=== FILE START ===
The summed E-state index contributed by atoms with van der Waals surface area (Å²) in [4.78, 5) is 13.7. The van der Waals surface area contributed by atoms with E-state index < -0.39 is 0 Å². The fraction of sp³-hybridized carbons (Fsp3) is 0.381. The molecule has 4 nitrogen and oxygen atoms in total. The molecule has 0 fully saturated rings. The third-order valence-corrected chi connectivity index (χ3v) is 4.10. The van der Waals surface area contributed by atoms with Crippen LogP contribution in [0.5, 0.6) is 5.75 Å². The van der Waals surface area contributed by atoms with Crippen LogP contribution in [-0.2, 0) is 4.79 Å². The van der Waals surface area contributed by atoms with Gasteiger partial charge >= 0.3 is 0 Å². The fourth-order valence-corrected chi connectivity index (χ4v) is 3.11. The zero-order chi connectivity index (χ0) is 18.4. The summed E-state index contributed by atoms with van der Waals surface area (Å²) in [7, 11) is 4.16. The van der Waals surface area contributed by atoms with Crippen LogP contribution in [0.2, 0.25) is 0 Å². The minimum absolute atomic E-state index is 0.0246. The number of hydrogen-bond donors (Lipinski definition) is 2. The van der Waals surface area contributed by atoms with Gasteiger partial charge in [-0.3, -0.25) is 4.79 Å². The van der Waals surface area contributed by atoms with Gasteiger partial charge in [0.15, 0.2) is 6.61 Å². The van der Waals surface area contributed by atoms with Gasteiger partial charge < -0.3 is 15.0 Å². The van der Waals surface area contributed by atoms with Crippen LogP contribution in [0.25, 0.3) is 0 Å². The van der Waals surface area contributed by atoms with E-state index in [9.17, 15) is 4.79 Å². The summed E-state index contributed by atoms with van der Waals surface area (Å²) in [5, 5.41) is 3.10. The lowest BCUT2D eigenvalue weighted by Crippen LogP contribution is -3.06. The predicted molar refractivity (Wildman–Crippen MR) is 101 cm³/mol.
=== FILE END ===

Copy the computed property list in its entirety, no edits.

The summed E-state index contributed by atoms with van der Waals surface area (Å²) in [4.78, 5) is 13.7. The van der Waals surface area contributed by atoms with E-state index < -0.39 is 0 Å². The fraction of sp³-hybridized carbons (Fsp3) is 0.381. The molecule has 4 nitrogen and oxygen atoms in total. The molecule has 0 fully saturated rings. The third-order valence-corrected chi connectivity index (χ3v) is 4.10. The van der Waals surface area contributed by atoms with Crippen LogP contribution in [0.5, 0.6) is 5.75 Å². The van der Waals surface area contributed by atoms with Crippen LogP contribution in [-0.2, 0) is 4.79 Å². The van der Waals surface area contributed by atoms with Gasteiger partial charge >= 0.3 is 0 Å². The fourth-order valence-corrected chi connectivity index (χ4v) is 3.11. The zero-order chi connectivity index (χ0) is 18.4. The summed E-state index contributed by atoms with van der Waals surface area (Å²) in [7, 11) is 4.16. The van der Waals surface area contributed by atoms with Crippen LogP contribution in [0.2, 0.25) is 0 Å². The minimum absolute atomic E-state index is 0.0246. The number of hydrogen-bond donors (Lipinski definition) is 2. The van der Waals surface area contributed by atoms with Gasteiger partial charge in [-0.3, -0.25) is 4.79 Å². The van der Waals surface area contributed by atoms with Gasteiger partial charge in [0.15, 0.2) is 6.61 Å². The van der Waals surface area contributed by atoms with Gasteiger partial charge < -0.3 is 15.0 Å². The van der Waals surface area contributed by atoms with Crippen LogP contribution in [0.25, 0.3) is 0 Å². The van der Waals surface area contributed by atoms with E-state index in [9.17, 15) is 4.79 Å². The summed E-state index contributed by atoms with van der Waals surface area (Å²) in [5, 5.41) is 3.10. The lowest BCUT2D eigenvalue weighted by Crippen LogP contribution is -3.06. The predicted molar refractivity (Wildman–Crippen MR) is 101 cm³/mol.